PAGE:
30th April 2019

April is Bowel Cancer
Awareness Month, 2019

Bowel Cancer Awareness Month is driven by a number of charitable organisations including Beating Bowel Cancer and Bowel Cancer UK, who have now merged with the aim of ‘ensuring that there would be no victim of Bowel Cancer by 2050.’1

Bowel cancer, also called colorectal cancer, affects the large bowel which includes the colon and rectum. It usually develops from pre-cancerous polyps, so if you are found to have polyps they are removed to prevent them becoming cancerous.2

Despite preventive measures, bowel cancer is the fourth most common cancer in the UK, with almost 42,000 people diagnosed in the UK every year. Although bowel cancer can occur at any time of life, age is a big risk factor with the vast majority (94%) of cases being diagnosed in people over 50 years old and 59% of cases in people over 70. Other risk factors have also been identified:2

• A strong family history of bowel cancer 

• A history of non-cancerous polyps in your bowel

• Longstanding inflammatory bowel disease (Crohn’s disease or ulcerative colitis)

• Type 2 diabetes

• An unhealthy lifestyle

While many of these factors are beyond our control, there are lifestyle choices we can all make to reduce our risk of bowel cancer. These include eating lots of high-fibre foods such as wholegrains, pulses, fruit, and vegetables; avoiding processed meat and limiting consumption of red meat; being more physically active (just walking more can be a big help); limiting alcohol to recommended limits (no more than 14 units/week spread across the week); and not smoking.2  

The good news is that bowel cancer is treatable, and nearly everyone survives it if it is diagnosed at the earliest stage. If the disease is not diagnosed until the later stages, survival rates are not so high. More than 16,000 people die from bowel cancer every year in the UK - the second highest death rate of all cancers. This means that it’s really important that symptoms are recognized and not ignored. If you have any of the following symptoms, go and get yourself checked out, and don’t be put off by embarrassment:2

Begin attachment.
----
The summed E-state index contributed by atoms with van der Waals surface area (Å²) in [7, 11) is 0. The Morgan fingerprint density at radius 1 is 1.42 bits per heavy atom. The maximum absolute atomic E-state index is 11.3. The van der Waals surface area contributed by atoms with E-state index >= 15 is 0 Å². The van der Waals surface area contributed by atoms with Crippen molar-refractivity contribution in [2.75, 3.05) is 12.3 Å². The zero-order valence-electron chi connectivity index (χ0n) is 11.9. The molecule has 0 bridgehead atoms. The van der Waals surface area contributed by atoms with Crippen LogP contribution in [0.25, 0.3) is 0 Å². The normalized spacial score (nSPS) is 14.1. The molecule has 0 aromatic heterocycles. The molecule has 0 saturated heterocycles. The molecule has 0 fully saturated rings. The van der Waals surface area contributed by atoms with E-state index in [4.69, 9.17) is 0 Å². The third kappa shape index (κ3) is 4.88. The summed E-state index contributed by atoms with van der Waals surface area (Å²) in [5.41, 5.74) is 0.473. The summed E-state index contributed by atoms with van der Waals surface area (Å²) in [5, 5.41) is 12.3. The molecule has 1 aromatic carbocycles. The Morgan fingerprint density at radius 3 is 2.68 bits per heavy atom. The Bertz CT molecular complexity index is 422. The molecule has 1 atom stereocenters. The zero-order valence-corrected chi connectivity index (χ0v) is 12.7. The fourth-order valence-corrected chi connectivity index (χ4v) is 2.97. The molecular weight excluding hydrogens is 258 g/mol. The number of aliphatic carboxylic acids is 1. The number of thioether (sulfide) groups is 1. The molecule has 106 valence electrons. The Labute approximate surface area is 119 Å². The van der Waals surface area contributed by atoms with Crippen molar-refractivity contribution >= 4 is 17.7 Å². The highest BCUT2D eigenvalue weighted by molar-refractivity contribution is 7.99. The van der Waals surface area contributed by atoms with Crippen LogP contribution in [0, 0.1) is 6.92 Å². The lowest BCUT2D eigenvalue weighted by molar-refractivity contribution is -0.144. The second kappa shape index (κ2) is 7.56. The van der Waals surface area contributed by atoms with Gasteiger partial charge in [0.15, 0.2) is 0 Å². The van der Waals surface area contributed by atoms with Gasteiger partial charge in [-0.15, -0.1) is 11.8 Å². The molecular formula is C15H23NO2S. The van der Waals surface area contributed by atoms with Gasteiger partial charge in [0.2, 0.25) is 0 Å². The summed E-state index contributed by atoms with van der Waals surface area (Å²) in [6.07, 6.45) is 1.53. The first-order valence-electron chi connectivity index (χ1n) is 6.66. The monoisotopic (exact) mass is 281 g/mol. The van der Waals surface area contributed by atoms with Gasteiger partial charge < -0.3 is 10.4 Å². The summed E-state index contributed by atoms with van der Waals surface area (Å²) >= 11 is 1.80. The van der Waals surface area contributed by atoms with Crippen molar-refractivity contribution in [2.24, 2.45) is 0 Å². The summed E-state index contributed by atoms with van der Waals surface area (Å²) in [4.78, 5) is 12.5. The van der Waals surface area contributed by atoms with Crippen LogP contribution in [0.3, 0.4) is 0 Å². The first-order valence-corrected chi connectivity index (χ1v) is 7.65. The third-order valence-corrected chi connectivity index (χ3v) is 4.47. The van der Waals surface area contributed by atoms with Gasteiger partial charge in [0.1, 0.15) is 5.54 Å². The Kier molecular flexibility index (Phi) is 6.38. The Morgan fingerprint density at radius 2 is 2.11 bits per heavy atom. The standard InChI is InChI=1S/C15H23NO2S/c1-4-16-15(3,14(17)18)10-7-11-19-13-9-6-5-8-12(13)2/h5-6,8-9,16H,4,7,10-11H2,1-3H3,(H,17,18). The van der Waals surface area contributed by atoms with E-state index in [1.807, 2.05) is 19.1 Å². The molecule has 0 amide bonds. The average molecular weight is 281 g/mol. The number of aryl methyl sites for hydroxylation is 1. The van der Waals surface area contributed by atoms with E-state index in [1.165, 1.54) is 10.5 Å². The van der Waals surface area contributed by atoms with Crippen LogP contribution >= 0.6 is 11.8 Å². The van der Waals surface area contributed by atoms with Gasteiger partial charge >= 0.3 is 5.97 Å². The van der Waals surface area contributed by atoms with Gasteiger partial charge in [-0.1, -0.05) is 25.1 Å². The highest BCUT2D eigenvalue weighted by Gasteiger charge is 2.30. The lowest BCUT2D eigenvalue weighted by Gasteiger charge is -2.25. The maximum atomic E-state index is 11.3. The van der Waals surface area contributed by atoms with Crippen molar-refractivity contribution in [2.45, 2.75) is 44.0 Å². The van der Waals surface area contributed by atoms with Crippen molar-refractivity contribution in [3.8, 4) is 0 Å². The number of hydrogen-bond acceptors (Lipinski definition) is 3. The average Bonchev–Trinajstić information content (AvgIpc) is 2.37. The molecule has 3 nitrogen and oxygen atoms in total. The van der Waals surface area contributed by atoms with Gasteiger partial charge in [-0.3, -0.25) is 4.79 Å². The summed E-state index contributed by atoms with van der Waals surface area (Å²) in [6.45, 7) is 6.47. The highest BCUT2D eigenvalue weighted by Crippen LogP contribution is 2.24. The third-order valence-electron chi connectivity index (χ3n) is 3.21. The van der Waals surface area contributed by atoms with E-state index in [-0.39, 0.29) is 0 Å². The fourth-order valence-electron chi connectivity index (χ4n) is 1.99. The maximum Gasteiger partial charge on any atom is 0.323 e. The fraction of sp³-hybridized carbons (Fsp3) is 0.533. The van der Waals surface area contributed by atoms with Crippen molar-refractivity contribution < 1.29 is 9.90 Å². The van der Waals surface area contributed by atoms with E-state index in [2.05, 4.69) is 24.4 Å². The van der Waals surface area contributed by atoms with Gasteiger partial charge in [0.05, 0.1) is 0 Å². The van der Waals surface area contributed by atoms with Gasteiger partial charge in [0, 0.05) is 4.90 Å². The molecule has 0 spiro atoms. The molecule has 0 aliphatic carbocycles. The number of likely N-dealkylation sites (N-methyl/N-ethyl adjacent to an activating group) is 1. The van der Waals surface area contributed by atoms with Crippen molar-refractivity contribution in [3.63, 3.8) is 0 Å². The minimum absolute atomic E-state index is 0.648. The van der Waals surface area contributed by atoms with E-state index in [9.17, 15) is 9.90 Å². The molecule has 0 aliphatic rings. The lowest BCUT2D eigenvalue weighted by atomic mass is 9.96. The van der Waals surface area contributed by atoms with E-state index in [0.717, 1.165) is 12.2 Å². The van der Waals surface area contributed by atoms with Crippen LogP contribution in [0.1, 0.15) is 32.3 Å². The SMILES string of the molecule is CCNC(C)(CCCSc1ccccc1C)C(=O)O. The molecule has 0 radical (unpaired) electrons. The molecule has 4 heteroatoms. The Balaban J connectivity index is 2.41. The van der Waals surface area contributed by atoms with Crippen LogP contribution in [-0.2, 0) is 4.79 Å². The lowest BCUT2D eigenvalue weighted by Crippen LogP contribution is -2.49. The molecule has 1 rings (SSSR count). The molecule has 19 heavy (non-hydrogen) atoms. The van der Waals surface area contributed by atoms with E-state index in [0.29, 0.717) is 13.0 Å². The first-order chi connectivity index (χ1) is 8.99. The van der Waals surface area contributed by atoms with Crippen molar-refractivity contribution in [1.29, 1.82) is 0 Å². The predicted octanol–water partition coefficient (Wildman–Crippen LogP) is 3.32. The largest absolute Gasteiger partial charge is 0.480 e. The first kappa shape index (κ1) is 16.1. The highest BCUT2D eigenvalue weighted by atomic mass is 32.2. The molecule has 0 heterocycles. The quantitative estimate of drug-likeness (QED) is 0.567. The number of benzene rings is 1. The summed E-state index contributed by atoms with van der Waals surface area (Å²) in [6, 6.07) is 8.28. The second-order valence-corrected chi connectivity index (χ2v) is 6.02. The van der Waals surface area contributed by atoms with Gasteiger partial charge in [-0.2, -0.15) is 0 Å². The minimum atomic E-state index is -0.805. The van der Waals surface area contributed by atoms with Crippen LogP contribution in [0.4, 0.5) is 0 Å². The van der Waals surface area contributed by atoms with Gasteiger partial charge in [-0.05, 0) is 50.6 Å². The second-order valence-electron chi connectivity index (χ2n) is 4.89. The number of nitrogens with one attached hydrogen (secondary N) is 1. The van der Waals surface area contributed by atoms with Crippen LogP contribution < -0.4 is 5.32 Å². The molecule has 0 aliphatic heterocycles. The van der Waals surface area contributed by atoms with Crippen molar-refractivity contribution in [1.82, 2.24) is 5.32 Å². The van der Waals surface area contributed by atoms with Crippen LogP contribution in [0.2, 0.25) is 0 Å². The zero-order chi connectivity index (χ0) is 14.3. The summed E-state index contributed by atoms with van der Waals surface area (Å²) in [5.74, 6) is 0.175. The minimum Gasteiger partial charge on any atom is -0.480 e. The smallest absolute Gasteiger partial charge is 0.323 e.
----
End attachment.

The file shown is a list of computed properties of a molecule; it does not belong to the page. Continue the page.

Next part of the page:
• Bleeding from your bottom and/or blood in your stools

• A persistent and unexplained change in bowel habit - blockages from cancer sometimes cause constipation 

• Unexplained weight loss

• Extreme tiredness for no obvious reason

• A pain or lump in your abdomen

Earlier diagnosis and better treatments mean that death rates from bowel cancer are falling. But we need to raise awareness so people know what symptoms to look for so they can seek medical advice and catch it at an early stage. Bowel Cancer Awareness Month is a great opportunity to not only raise awareness of bowel cancer but also to raise funds for charity and research work. Bowel Cancer UK1 are marking Bowel Cancer Awareness Month by ‘shining a light on the varied and many people affected by bowel cancer’, because ‘it doesn’t just impact the person diagnosed. It affects families, friends and colleagues, doctors and nurses, scientists and researchers.’ 

To see how you can make a donation, raise money, or get involved in Bowel Cancer Awareness Month in other ways, visit https://www.bowelcanceruk.org.uk/support-us/bowel-cancer-awareness-month/ 

References

1. Awareness Days: Bowel Cancer Awareness Month. Available at: https://www.awarenessdays.com/awareness-days-calendar/bowel-cancer-awareness-month-2019/ Last accessed: April 2019.

2. Bowel Cancer UK. Available at: https://www.bowelcanceruk.org.uk/. Last accessed: April 2019.